TIRF - Total Internal Reflection Fluorescence
Introduction to the basics of TIRF
The optical phenomenon of total internal reflection (TIR) can be observed in everyday life. The century old handcraft of gemstone cutting is a typical example. Keeping the light within a diamond and creating as many reflections as possible before it exits, produces the so called "fire" of a gemstone. The light undergoes multiple internal reflections before it gets refracted. The same principle is used in modern fiber optic data translation.
The goal of using total internal reflection fluorescence (TIRF) spectroscopy in biological applications is to study events close to the interface of two different media. A simple example would be a droplet of water on a glass plate. There is no refraction if you follow a beam along the optical axis (α1=0°) of such a system. Increasing the angle of the incoming beam (β2=30°) would lead to refraction away from the optical axis. The reason for this is that the refractive index of glass is bigger than the one of water. If you further increase the angle of the incoming beam above the so called "critical angle", total reflection occurs (γ3> αcritical). The critical angle is defined by the density (the refractive index η) of the two media forming the interface. The relationship between the angle of the incoming and the refracted beam is given by the law of refraction:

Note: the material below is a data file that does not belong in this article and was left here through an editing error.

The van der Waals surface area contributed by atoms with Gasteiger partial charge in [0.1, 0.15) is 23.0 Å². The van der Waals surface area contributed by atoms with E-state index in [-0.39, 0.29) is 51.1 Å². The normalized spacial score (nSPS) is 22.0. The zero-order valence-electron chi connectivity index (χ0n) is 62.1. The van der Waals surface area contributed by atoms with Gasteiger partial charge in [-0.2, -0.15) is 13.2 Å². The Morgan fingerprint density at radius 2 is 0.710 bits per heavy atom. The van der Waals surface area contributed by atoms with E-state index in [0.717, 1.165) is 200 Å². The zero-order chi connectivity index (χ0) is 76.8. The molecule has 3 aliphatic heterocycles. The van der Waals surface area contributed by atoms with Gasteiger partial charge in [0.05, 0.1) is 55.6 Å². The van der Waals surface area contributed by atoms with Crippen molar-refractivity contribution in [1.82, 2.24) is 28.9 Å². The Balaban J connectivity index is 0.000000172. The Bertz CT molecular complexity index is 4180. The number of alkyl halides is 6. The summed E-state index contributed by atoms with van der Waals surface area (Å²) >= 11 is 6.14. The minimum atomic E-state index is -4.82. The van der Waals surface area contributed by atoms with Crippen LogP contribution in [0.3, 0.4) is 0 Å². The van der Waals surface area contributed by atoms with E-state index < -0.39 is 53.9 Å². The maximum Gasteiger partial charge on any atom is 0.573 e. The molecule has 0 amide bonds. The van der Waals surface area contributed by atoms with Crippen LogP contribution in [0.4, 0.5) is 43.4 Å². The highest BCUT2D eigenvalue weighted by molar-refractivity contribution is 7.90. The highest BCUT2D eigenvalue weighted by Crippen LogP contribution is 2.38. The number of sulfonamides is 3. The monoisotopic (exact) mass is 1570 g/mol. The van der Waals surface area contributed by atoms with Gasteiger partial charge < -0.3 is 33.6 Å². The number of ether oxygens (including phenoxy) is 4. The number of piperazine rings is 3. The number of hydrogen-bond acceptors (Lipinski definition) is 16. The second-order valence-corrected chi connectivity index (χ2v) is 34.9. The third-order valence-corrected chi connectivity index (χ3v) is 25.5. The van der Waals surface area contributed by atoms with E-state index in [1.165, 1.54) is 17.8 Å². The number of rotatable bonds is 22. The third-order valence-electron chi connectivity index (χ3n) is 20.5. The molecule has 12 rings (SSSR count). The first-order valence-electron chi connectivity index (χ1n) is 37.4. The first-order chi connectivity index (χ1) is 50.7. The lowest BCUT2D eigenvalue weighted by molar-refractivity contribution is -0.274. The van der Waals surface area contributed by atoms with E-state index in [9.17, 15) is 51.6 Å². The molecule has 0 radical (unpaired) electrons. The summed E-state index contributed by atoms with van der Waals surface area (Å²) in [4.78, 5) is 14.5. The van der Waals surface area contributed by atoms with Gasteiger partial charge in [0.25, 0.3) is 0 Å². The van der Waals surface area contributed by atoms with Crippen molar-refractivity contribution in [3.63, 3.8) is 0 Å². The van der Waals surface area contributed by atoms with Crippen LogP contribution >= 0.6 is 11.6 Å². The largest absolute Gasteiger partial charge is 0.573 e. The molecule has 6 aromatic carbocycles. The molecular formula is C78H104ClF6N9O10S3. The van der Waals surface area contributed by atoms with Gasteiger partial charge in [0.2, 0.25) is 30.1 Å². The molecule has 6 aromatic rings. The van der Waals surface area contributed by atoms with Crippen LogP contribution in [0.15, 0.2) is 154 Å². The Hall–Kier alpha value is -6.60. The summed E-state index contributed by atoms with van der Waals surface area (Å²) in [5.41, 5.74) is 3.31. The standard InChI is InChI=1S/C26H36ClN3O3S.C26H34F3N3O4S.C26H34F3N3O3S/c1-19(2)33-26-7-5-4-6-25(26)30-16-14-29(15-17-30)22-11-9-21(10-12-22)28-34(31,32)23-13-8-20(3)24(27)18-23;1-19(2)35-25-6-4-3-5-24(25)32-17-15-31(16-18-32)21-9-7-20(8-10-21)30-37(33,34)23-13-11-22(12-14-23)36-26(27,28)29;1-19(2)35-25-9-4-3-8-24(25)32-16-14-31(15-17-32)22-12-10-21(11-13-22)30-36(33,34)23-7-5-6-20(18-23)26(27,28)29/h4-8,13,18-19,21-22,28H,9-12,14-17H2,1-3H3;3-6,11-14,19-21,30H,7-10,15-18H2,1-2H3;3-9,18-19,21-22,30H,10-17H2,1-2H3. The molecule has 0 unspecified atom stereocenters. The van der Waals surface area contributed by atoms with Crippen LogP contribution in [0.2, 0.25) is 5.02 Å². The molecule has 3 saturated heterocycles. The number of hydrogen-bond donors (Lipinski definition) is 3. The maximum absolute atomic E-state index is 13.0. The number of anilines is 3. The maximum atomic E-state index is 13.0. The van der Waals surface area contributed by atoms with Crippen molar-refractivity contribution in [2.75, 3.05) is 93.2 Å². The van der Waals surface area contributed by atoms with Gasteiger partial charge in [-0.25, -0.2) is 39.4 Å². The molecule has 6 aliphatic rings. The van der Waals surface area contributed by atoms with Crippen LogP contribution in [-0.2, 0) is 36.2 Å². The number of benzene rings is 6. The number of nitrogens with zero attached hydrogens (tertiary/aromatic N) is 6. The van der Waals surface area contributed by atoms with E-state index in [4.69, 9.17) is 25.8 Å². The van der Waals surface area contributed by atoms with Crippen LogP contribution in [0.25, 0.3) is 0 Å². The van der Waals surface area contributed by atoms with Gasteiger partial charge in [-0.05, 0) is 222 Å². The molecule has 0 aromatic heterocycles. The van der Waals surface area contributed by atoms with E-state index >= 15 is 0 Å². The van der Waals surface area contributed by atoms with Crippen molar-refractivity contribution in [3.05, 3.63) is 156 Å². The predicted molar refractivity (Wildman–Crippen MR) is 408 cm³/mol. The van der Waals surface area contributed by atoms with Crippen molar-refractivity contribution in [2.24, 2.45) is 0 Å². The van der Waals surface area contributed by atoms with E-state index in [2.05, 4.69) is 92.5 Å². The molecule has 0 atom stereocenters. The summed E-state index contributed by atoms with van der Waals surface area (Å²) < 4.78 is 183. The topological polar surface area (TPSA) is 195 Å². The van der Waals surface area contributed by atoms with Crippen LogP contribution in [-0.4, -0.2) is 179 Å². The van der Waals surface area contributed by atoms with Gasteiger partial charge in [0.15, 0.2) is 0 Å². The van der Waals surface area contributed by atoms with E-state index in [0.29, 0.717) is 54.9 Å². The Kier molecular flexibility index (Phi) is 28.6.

Assuming that the beam travels from the optically denser medium into the less dense medium, the critical angle is calculated as follows:
For the interface of our example formed by water and glass, the refractive indices are η water = 1,333 and η glass = 1,544, respectively. Hence the critical angle for this system is 59,7°.